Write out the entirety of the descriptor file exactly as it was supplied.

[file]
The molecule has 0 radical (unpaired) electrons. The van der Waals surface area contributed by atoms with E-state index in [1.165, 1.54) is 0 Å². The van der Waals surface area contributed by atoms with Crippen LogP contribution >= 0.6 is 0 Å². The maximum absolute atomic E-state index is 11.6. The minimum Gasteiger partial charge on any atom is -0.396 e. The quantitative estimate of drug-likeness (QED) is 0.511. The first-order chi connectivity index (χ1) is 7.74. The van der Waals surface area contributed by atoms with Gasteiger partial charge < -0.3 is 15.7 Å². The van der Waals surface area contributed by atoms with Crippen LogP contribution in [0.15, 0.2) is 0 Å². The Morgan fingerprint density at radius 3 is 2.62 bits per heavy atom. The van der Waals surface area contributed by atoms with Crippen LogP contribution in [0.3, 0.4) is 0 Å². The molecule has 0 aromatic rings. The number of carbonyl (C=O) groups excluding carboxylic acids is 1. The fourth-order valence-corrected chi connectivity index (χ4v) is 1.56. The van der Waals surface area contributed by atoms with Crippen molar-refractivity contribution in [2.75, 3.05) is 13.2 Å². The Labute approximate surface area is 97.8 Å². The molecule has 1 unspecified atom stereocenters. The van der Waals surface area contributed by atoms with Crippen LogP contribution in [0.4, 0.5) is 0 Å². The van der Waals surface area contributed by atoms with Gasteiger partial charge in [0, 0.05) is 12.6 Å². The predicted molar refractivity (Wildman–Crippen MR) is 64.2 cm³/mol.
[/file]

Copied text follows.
The molecule has 0 radical (unpaired) electrons. The van der Waals surface area contributed by atoms with E-state index in [1.165, 1.54) is 0 Å². The van der Waals surface area contributed by atoms with Crippen LogP contribution >= 0.6 is 0 Å². The maximum absolute atomic E-state index is 11.6. The minimum Gasteiger partial charge on any atom is -0.396 e. The quantitative estimate of drug-likeness (QED) is 0.511. The first-order chi connectivity index (χ1) is 7.74. The van der Waals surface area contributed by atoms with Gasteiger partial charge < -0.3 is 15.7 Å². The van der Waals surface area contributed by atoms with Crippen LogP contribution in [0.15, 0.2) is 0 Å². The Morgan fingerprint density at radius 3 is 2.62 bits per heavy atom. The van der Waals surface area contributed by atoms with Crippen LogP contribution in [0.3, 0.4) is 0 Å². The molecule has 0 aromatic rings. The number of carbonyl (C=O) groups excluding carboxylic acids is 1. The fourth-order valence-corrected chi connectivity index (χ4v) is 1.56. The van der Waals surface area contributed by atoms with Crippen molar-refractivity contribution in [2.75, 3.05) is 13.2 Å². The Labute approximate surface area is 97.8 Å². The molecule has 1 unspecified atom stereocenters. The van der Waals surface area contributed by atoms with Crippen LogP contribution in [0.4, 0.5) is 0 Å². The van der Waals surface area contributed by atoms with Gasteiger partial charge in [0, 0.05) is 12.6 Å². The predicted molar refractivity (Wildman–Crippen MR) is 64.2 cm³/mol.